13. Thomas

    Thomas Administrator Admin

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    Not at all ... your arguments are well founded and well-reasoned, and I respect them, but most other arguments here are founded on little more than opinion or subjective choice.

    And it is very easy to say, you have to admit it.

    My own view is either accept it, or reject it ... but to partially accept bits and pieces, based on little more than subjective opinion, and then build a pie-in-the-sky theory on the back of it ... that's an 'escape' into one's own fantasy.

    Why? If one argues that some of the text is spurious, intended to deceive (consciously or otherwise) then one can argue that all of it is. The whole thing could be a fabrication.

    A thesis, I suppose ... but there are hundreds out there ...

    God bless,

    Thomas
     
  14. Thomas

    Thomas Administrator Admin

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    I agree there is interpretation ... but intuiting a text to mean the precise opposite of what it says ... that's bull-crap.

    No, I've stuck with the same line for the last 2,000 years ... it's you who is inventing something entirely new.

    The root is, people want Jesus to be a projection of themselves.

    Envious? Are you kidding? Of what? Get over yourself, Wil, what you preach seems utterly banal to me.

    I find it illogical, let alone untheological.

    Good grief Wil, can't you see that's entirely what you're doing? Your Jesus is a projection of an ideal human nature, nothing more, it's a projection of a sentimental ideal ... it's a total anthropomorphism. You've discounted God, so what else can it be?

    Wil, in your arguments you just go back to a blind faith in a couple of statements (taken out of context) you repeat endlessly ... 'ye are gods' / 'greater things', the sons and daughter thing, but sons and daughters of whom, of what? You've ridiculed all that bit away.

    God bless,

    Thomas
     
  15. Thomas

    Thomas Administrator Admin

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    Wil —

    You still haven't explained why your g!d takes a hand in committing atrocities.

    God bless,

    Thomas
     
  16. Thomas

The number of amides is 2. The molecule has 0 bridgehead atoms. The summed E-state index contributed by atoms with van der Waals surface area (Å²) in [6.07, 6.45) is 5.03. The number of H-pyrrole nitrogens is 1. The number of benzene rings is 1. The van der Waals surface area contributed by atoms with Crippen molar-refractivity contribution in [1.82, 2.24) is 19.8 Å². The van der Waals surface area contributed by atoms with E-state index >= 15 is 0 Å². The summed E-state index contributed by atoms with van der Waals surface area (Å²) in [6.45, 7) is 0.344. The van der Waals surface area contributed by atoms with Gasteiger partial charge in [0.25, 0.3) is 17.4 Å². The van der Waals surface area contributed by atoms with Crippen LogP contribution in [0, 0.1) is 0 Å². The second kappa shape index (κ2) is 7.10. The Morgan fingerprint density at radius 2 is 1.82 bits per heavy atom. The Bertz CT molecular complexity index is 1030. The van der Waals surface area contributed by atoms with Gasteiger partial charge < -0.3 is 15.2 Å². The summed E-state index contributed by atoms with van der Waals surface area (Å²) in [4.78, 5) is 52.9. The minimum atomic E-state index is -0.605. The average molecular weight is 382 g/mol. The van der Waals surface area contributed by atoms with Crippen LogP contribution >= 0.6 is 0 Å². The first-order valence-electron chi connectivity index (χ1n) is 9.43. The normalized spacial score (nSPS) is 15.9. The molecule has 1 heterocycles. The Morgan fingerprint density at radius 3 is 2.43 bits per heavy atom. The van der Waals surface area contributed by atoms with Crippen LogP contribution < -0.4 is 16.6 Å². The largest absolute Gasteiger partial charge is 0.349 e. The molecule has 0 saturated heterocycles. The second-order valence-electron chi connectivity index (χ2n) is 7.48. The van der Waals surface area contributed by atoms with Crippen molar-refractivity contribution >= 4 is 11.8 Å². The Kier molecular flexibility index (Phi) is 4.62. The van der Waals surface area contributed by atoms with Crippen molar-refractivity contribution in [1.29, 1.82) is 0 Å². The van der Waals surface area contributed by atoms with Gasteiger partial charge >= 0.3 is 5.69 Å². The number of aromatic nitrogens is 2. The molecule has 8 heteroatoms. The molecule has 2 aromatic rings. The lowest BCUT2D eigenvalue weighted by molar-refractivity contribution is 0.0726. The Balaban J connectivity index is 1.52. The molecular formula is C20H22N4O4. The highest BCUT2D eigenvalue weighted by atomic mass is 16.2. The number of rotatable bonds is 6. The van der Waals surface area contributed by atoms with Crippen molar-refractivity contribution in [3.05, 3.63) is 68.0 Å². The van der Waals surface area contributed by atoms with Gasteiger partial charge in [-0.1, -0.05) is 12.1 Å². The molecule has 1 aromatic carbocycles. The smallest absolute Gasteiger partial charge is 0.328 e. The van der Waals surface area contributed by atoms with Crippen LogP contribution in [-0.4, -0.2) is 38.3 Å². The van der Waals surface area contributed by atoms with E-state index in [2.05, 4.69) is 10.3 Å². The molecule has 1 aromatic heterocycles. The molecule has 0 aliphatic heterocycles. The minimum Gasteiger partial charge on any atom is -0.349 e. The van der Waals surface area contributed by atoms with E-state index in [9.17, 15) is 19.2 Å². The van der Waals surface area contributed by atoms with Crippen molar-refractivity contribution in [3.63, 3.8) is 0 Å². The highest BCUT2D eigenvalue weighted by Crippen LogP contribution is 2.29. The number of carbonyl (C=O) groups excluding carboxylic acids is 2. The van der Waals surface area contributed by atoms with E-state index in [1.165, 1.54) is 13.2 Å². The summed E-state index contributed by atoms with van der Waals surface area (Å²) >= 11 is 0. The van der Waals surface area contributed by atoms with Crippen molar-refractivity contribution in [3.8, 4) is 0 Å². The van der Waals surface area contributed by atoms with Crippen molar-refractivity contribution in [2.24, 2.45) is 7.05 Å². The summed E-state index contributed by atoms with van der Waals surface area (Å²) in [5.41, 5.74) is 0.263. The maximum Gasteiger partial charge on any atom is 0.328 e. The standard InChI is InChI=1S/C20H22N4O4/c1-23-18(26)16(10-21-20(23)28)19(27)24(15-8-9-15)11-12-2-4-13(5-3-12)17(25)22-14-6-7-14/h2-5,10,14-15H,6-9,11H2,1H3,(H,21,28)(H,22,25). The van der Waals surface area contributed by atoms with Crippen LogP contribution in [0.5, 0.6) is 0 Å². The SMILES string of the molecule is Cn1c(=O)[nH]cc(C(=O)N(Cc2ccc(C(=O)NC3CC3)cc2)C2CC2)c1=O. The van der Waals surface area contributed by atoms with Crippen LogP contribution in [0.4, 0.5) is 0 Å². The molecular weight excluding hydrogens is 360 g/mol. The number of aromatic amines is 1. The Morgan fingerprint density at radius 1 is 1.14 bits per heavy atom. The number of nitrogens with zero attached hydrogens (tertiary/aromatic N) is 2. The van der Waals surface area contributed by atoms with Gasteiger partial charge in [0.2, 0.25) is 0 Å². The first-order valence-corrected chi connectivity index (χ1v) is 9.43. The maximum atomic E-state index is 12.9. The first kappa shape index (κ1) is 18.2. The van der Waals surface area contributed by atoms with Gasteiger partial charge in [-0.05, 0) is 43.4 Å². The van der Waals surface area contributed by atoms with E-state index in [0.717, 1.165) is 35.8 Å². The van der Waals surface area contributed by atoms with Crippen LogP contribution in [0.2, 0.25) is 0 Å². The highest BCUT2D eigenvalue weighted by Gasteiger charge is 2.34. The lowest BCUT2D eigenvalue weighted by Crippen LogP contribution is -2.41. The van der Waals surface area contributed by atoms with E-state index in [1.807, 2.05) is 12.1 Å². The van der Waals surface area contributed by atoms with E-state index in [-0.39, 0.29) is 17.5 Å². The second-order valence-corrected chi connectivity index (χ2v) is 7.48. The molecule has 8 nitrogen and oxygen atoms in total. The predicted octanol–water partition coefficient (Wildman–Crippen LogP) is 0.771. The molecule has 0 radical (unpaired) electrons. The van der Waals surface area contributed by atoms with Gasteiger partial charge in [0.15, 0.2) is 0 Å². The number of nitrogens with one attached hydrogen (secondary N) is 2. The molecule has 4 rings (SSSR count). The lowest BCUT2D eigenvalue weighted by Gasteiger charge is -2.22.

Thomas Administrator Admin

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    I suggest there's a significant difference between not taking something literally, and taking it to mean the exact opposite of what it says.

    Actually, the Catholic/Orthodox Traditions don't pick and choose ... we accept the whole lot. It's everyone else who's being selective.

    Your doctrine, for example, is founded on a very, very selective reading of a very few texts, which are unquestioned. The rest, you declare, is all old men's bull and nonsense.

    Actually I do, but Jesus wasn't talking about you, Will.

    No, you're not ... d'you know there are some 70+ 'New Thought' schools listed in wiki, each with its own interpretation ... Jesus is everything from a normal human being, to an alien from some distant galaxy ... and you think every version is as true and as meaninful as every other?

    What I find interesting is why you feel it necessary to receive a doctrine from someone, then change it because it doesn't suit your tastes, then insist that your interpretation is the right one, even when contradicted by the matrerial evidence.

    I know ... there is no doubt that with the establishment of religious freedom in America, the proliferation of denominations took off. Everyone intent on making a dollar saw how much money could be made, and went for it.

    I'm not saying we're perfect ... but that's no reason to invent a religion to suit yourself.

    You tell me Will ... Seems like the American Dream to me ... power and money.

    You are kidding, right?

    You've got nothing I want, Will. But what I do resist is the insidious 'all things to all people' approach to truth, whereby you can net as many people as possible, it's what politicians do ... it's good for buysiness, good for the bottom line.

    So you reckon Jesus didn't really believe in God? All that God nonsense of the Jews ... all bull crap?

    Will ... don't you see ... you've anthropomorphised God utterly! Youy've determined God according to yourself.

    And hey — if not anthropomorphising, what's this 'sons and daughters' nonsense you claim? How can you not anthropomorphise, yet claim an anthropomorphic connection?

    I'm the one denying anthropomorphism, you're the one insisting on it.

    Go figure

    Thomas
     
  17. IowaGuy

    IowaGuy Hunter-Gatherer